The American Hereford has been around for almost 300 years. The breed came about in England in response to the Industrial Revolution. The farmers that lived in Herefordshire bred this breed of cattle to have sound reproduction, quality production, and high produce. Nobody knows exactly how this breed came about but there are some theories. One of the theories is that red animals from Yorkshire crossed with wild cattle and white-faced animals from Holland. No one will ever truly know how these animals came about, but it is fun to speculate. The distinguishing characteristics of the Hereford cow is there red coloration and white features, which include face, crest, dewlap, and underline.
Henry Clay was the first to introduce the Herefords to America when he brought them over in 1817 when he traveled to his farm in Kentucky with a cow, a bull, and a heifer. However, after years of breeding with shorthorn cattle to avoid interbreeding, the herd began to lose its Hereford characteristics. William H. Sotham was imported 22 Hereford cows to New York to create the first breeding herd in America.
Some of the first Herefords to arrive in Texas were brought by the E.F. brothers and William S. Ikard who were from Henrietta, Texas. After purchasing ten animals from the Philadelphia Centennial Exposition, they shipped them by train to Denison, and trailed them from Denison to Henrietta. In the midst of the travel, all but one animal died. The Ikard brothers decided to purchase more cattle, even some from the herd of Queen Victoria. In 1876, J.F. Brady, who lived in Houston, bought a bull out of Beecher, Illinois.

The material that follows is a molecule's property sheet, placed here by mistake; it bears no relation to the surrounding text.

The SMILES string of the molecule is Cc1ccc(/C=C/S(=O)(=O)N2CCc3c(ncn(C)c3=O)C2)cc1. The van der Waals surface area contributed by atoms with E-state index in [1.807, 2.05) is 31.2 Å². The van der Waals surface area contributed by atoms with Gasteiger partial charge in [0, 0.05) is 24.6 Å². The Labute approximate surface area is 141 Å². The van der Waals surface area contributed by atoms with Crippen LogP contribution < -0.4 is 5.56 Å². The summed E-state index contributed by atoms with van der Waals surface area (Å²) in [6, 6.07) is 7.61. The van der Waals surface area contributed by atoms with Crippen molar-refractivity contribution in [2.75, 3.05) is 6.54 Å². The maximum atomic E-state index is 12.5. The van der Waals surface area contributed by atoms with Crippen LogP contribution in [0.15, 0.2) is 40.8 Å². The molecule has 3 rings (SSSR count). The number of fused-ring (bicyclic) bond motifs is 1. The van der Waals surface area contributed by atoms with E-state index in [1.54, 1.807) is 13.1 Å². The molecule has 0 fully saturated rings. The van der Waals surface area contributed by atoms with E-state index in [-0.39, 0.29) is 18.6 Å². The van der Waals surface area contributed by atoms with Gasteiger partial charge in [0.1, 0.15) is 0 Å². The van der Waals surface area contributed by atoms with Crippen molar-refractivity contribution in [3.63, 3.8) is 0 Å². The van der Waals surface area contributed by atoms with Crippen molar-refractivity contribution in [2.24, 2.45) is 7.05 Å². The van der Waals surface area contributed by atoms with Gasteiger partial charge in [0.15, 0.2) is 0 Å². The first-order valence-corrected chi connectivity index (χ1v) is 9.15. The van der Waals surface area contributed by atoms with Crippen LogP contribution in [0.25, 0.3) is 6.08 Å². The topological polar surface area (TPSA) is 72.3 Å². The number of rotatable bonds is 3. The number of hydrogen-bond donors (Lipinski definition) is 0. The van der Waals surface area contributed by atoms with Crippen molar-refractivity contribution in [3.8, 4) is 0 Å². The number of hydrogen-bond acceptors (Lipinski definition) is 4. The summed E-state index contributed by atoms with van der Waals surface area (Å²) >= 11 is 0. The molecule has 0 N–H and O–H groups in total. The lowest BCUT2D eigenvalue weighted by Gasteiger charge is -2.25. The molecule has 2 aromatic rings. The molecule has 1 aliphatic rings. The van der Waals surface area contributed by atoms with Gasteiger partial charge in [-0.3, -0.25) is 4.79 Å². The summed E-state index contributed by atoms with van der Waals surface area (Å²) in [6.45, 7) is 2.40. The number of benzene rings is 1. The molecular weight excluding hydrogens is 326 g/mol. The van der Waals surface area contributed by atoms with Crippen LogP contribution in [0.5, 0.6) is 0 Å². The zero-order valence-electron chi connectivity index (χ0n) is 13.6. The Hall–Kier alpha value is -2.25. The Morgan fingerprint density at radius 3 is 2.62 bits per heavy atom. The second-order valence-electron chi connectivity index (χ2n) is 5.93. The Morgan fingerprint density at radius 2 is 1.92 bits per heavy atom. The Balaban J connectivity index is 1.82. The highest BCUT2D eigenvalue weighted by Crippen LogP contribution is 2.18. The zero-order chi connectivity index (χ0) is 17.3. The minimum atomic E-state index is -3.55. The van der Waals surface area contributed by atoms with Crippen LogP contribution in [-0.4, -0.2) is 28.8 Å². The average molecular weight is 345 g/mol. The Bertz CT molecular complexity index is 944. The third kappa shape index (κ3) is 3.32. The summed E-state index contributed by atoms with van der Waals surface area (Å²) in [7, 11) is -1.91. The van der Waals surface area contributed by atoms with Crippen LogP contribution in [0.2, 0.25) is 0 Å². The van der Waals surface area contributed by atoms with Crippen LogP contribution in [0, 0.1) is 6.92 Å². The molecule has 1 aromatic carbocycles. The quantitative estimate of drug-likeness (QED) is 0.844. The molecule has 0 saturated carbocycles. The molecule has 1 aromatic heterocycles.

Herefords were introduced to West Texas when Charles Goodnight brought Herefords to his ranch after his attempt to breed Durham cattle, also known as shorthorn cattle, failed because they were not suited for the environment. He placed twenty registered bulls in the on the JA Ranch in the Panhandle in 1883. In 1884, he imported forty bulls straight from Herefordshire and encouraged other ranchers to experiment in cross breeding. From 1882 to 1888, there were several thousand Hereford bulls trailed from Dodge City to the Panhandle. Christopher Columbus Slaughter stocked his herd with purebred Herefords. On the King Ranch, Robert J. Kleberg experimented with Hereford bulls in about 1900. The experiments helped eliminate the Texas fever.
Warren Gammon and a small group of breeders developed the polled, or hornless, Hereford. They started with about thirteen mutated hornless Herefords and went from there. They then formed the American Polled Hereford Association. In the 1990s there were only about 150 American Hereford breeders in Texas.
Over the course of the last thirty years miniature Herefords have grown in popularity. Miniature Herefords came about by selectively breeding smaller cows to create the minis. This was all started by the Largent family in 1974. Their ranch is located in the Davis Mountains in Texas.